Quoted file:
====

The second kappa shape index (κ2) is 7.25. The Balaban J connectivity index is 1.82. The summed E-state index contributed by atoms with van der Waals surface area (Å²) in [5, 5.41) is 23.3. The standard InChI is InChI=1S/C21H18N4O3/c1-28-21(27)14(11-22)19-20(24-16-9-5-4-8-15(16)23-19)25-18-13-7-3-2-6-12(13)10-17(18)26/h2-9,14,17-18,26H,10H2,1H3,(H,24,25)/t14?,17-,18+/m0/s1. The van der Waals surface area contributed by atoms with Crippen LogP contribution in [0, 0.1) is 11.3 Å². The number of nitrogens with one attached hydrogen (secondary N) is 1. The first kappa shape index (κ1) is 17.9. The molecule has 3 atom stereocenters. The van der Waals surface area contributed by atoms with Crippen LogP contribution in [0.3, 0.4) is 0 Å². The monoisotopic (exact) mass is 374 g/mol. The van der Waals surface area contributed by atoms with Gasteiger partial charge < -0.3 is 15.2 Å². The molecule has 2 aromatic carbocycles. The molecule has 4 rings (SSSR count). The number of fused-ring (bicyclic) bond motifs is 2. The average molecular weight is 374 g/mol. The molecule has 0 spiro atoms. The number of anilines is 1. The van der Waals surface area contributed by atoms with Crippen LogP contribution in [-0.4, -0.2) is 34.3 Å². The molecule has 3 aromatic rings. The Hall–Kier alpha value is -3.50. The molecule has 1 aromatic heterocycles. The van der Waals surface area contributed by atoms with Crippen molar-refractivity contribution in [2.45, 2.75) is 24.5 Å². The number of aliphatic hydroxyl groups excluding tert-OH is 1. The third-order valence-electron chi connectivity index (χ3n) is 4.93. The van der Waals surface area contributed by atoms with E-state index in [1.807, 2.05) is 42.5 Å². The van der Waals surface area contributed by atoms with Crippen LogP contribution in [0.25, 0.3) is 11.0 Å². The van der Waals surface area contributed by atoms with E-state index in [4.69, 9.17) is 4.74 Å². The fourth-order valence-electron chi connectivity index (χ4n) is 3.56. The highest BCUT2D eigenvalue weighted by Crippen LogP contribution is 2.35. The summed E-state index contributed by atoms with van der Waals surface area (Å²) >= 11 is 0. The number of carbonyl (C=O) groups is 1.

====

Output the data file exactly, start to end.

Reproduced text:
The second kappa shape index (κ2) is 7.25. The Balaban J connectivity index is 1.82. The summed E-state index contributed by atoms with van der Waals surface area (Å²) in [5, 5.41) is 23.3. The standard InChI is InChI=1S/C21H18N4O3/c1-28-21(27)14(11-22)19-20(24-16-9-5-4-8-15(16)23-19)25-18-13-7-3-2-6-12(13)10-17(18)26/h2-9,14,17-18,26H,10H2,1H3,(H,24,25)/t14?,17-,18+/m0/s1. The van der Waals surface area contributed by atoms with Crippen LogP contribution in [0, 0.1) is 11.3 Å². The number of nitrogens with one attached hydrogen (secondary N) is 1. The first kappa shape index (κ1) is 17.9. The molecule has 3 atom stereocenters. The van der Waals surface area contributed by atoms with Crippen LogP contribution in [0.3, 0.4) is 0 Å². The monoisotopic (exact) mass is 374 g/mol. The van der Waals surface area contributed by atoms with Gasteiger partial charge < -0.3 is 15.2 Å². The molecule has 2 aromatic carbocycles. The molecule has 4 rings (SSSR count). The number of fused-ring (bicyclic) bond motifs is 2. The average molecular weight is 374 g/mol. The molecule has 0 spiro atoms. The number of anilines is 1. The van der Waals surface area contributed by atoms with Crippen LogP contribution in [-0.4, -0.2) is 34.3 Å². The molecule has 3 aromatic rings. The Hall–Kier alpha value is -3.50. The molecule has 1 aromatic heterocycles. The van der Waals surface area contributed by atoms with Crippen molar-refractivity contribution in [2.45, 2.75) is 24.5 Å². The number of aliphatic hydroxyl groups excluding tert-OH is 1. The third-order valence-electron chi connectivity index (χ3n) is 4.93. The van der Waals surface area contributed by atoms with E-state index in [1.807, 2.05) is 42.5 Å². The van der Waals surface area contributed by atoms with Crippen LogP contribution in [0.25, 0.3) is 11.0 Å². The van der Waals surface area contributed by atoms with E-state index in [4.69, 9.17) is 4.74 Å². The fourth-order valence-electron chi connectivity index (χ4n) is 3.56. The highest BCUT2D eigenvalue weighted by Crippen LogP contribution is 2.35. The summed E-state index contributed by atoms with van der Waals surface area (Å²) >= 11 is 0. The number of carbonyl (C=O) groups is 1.